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Title: Tracking development assistance for health from China, 2007-2017
Authors: Micah, AE
Zhao, Y
Chen, CS
Zlavog, BS
Tsakalos, G
Chapin, A
Gloyd, S
Jonas, J
Lee, PH 
Liu, S
Phillips, MR
Rubagotti, E
Tang, K
Tang, S
Younis, M
Zhang, Y
Murray, CJL
Dieleman, JL
Keywords: Health economics
Health policy
Health systems
Issue Date: 2019
Publisher: BMJ Group
Source: BMJ global health, 2019, v. 4, no. 5, e001513 How to cite?
Journal: IOP conference series : materials science and engineering 
Abstract: Introduction In recent years, China has increased its international engagement in health. Nonetheless, the lack of data on contributions has limited efforts to examine contributions from China. Existing estimates that track development assistance for health (DAH) from China have relied primarily on one dataset. Furthermore, little is known about the disbursing agencies especially the multilaterals through which contributions are disbursed and how these are changing across time. In this study, we generated estimates of DAH from China from 2007 through 2017 and disaggregated those estimates by disbursing agency and health focus area.
Methods We identified the major government agencies providing DAH. To estimate DAH provided by each agency, we leveraged publicly available development assistance data in government agencies' budgets and financial accounts, as well as revenue statements from key international development agencies such as the WHO. We reported trends in DAH from China, disaggregated contributions by disbursing bilateral and multilateral agencies, and compared DAH from China with other traditional donors. We also compared these estimates with existing estimates.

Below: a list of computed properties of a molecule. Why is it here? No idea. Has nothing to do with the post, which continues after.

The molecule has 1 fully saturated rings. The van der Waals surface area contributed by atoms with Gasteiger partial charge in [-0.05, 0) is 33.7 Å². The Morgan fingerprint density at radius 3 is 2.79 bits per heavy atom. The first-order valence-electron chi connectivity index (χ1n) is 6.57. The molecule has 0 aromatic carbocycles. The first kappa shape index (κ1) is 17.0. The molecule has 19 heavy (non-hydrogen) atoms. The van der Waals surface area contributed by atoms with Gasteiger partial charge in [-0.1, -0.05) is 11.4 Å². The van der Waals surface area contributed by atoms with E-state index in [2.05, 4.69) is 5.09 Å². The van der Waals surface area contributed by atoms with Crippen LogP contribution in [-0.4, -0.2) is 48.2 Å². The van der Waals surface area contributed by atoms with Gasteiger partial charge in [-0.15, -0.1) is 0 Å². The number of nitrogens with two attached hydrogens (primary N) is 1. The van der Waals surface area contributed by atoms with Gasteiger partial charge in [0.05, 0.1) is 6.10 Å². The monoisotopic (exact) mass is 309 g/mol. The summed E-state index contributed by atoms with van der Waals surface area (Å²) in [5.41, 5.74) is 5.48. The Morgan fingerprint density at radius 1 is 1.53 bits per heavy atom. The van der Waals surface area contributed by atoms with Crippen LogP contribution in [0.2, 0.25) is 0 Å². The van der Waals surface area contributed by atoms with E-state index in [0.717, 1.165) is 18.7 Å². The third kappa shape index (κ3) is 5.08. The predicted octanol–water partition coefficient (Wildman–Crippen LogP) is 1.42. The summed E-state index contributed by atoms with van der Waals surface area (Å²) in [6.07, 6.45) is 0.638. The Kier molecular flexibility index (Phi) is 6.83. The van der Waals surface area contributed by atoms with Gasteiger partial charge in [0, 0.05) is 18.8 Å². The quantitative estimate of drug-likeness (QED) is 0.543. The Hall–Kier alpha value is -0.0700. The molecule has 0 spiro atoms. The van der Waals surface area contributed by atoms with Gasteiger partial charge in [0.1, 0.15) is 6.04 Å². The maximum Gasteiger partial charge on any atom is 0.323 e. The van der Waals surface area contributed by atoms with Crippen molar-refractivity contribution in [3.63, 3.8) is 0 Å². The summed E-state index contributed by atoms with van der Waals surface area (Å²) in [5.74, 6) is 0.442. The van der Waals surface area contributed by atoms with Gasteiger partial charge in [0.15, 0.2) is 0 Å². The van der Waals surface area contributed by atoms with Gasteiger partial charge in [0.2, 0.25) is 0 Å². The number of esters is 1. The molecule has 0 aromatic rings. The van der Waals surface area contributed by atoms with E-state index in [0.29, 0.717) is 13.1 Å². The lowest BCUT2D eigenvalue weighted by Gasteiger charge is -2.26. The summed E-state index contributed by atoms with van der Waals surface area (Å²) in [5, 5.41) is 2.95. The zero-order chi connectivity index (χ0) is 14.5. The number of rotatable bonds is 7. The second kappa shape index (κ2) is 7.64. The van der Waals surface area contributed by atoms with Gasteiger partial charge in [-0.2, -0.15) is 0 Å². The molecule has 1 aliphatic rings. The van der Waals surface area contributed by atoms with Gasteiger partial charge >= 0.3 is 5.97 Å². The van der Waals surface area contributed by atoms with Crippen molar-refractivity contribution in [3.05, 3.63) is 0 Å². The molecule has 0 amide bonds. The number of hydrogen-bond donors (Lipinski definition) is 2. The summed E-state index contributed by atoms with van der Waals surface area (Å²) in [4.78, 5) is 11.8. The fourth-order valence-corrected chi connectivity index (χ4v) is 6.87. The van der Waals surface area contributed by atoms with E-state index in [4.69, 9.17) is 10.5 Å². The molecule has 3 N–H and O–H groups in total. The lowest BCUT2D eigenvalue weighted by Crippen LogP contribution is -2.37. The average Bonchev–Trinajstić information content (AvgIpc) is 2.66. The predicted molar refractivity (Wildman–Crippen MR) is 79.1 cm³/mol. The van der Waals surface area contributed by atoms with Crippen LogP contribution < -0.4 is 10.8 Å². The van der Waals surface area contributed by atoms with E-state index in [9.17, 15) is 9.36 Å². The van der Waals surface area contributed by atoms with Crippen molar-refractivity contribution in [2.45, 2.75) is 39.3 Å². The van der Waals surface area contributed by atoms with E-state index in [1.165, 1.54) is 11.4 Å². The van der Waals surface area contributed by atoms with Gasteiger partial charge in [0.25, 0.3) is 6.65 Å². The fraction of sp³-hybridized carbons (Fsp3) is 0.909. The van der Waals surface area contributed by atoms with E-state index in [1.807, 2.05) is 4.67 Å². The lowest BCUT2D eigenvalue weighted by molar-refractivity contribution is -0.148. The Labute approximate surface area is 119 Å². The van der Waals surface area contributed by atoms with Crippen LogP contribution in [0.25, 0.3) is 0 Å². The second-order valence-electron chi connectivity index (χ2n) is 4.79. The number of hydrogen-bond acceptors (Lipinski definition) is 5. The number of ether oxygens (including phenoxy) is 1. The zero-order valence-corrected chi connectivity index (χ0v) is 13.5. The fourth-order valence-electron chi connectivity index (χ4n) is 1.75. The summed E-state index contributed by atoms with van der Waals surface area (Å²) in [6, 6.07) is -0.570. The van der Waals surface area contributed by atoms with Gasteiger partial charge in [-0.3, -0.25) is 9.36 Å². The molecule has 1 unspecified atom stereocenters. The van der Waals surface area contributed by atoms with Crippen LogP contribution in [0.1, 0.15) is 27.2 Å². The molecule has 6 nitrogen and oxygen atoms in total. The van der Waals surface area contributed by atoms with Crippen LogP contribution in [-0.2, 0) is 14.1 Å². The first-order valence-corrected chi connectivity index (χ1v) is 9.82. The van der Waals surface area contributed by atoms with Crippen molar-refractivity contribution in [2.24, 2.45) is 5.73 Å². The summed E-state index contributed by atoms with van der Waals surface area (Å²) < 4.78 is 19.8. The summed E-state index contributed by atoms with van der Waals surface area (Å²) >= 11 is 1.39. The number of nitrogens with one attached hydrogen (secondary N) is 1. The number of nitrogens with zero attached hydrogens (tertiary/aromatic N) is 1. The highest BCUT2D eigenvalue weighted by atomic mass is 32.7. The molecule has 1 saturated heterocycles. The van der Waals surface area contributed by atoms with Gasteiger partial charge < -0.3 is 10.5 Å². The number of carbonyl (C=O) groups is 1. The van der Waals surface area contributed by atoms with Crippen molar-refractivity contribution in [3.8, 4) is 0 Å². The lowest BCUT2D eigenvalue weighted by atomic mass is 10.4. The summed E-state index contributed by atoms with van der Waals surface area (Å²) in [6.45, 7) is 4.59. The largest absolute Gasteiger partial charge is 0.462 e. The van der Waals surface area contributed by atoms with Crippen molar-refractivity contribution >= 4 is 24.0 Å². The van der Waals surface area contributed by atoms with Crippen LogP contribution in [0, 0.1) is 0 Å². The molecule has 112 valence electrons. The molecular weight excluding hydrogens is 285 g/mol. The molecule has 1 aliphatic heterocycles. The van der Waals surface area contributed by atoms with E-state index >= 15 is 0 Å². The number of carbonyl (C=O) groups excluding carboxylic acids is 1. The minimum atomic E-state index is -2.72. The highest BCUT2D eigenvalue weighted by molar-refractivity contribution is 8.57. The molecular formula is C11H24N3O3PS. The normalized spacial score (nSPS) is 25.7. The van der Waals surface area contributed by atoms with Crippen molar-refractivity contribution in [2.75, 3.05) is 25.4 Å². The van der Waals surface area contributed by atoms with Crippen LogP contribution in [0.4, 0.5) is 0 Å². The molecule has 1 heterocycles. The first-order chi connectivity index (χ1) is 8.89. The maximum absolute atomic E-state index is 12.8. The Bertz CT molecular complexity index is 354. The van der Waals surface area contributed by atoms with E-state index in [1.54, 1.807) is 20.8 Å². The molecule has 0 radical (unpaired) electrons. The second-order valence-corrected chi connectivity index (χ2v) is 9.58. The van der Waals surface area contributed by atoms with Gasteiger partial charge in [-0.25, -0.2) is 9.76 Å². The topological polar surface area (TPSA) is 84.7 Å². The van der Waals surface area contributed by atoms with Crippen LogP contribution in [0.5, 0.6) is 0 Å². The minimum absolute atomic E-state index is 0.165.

Results DAH provided by China grew dramatically, from US$323.1 million in 2007 to $652.3 million in 2017. During this period, 91.8% of DAH from China was disbursed through its bilateral agencies, including the Ministry of Commerce ($3.7 billion, 64.1%) and the National Health Commission ($917.1 million, 16.1%); the other 8.2% was disbursed through multilateral agencies including the WHO ($236.5 million, 4.1%) and the World Bank ($123.1 million, 2.2%). Relative to its level of economic development, China provided substantially more DAH than would be expected. However, relative to population size and government spending, China's contributions are modest.
Conclusion In the current context of plateauing in the growth rate of DAH contributions, China has the potential to contribute to future global health financing, especially financing for health system strengthening.
ISSN: 2059-7908
EISSN: 2059-7908
DOI: 10.1136/bmjgh-2019-001513
Rights: © Author(s) (or their employer(s)) 2019. Re-use permitted under CC BY. This is an open access article distributed in accordance with the Creative Commons Attribution 4.0 Unported (CC BY 4.0) license, which permits others to copy, redistribute, remix, transform and build upon this work for any purpose, provided the original work is properly cited, a link to the licence is given, and indication of whether changes were made. See:
The following publication : Micah AE, Zhao Y, Chen CS, et al. Tracking development assistance for health from China, 2007–2017. BMJ Global Health 2019;4:e001513, is available at
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